Facts and figures
The city of Luxembourg was founded in 963 by the ardennese Count Sigefroy as a small town at the crossroads of the ancient Roman Arlon-Trier and Metz-Aachen roads. Because of its strategic location, the County of Luxembourg was coveted by European powers (Spain, Burgundy, Austria, France, Prussia) at different periods. Following the military constructions that made the city one of the most important fortresses of time, it was given the nickname of Gibraltar of the North.
Occupied by foreign powers for more than eight centuries, Luxembourg obtained its definitive independence in 1839 following the Treaty of London, but remained under the Dutch crown. In 1890, the King of the Netherlands, having no male offspring, gave the crown of the Grand Duchy to the family branch of Nassau-Weilburg.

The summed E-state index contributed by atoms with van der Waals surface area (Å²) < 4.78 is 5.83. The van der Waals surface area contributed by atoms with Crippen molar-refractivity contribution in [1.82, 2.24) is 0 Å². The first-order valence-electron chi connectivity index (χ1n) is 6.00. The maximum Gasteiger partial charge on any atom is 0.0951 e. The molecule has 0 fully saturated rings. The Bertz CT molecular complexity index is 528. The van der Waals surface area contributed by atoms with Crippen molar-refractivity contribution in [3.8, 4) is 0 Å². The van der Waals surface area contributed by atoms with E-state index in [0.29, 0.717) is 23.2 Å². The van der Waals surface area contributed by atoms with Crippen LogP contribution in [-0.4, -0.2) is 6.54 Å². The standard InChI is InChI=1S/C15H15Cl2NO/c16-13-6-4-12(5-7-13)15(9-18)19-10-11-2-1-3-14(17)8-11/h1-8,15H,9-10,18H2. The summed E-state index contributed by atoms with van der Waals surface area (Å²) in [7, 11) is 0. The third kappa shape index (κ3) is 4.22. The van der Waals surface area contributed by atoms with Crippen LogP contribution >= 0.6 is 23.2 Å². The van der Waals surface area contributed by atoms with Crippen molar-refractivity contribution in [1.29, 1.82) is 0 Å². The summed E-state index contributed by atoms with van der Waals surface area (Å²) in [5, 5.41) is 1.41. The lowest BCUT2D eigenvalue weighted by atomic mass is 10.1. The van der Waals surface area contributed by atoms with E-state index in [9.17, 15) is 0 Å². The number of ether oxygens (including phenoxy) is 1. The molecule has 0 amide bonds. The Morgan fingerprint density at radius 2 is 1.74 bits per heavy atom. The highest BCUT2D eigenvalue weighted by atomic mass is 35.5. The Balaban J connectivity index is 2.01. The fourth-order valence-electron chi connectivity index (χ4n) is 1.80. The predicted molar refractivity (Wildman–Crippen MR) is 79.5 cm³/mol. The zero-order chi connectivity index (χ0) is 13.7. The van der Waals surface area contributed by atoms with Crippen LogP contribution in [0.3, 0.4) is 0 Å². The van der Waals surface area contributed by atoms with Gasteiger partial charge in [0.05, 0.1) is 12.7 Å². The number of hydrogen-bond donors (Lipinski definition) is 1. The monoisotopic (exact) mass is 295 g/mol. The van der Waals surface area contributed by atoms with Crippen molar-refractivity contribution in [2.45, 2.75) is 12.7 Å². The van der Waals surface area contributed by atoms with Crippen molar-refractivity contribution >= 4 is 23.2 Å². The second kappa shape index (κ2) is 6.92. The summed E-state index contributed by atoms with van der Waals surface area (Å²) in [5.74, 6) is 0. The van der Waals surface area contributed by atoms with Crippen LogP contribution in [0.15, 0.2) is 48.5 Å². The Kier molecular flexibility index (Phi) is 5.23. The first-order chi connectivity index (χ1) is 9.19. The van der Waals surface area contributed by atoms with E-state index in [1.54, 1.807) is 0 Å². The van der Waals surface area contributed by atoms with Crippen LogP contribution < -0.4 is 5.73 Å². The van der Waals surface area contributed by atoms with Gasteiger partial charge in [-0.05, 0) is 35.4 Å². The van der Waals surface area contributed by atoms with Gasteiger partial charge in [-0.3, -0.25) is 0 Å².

Occupied twice by German troops in 1914 and 1940, Luxembourg was nevertheless able to assert its will to independence from major powers in the post-war periods.
A founding member of the Benelux and the European Union (EU), member of the United Nations and NATO, the Grand Duchy today enjoys a high profile within the international community. Luxembourg City is one of the three administrative capital cities of the EU. Being the fifth financial centre in the world, Luxembourg was able to develop favourably to become one of the countries with the largest GDP per capita in the world ($116,000 in 2014; source: Statista).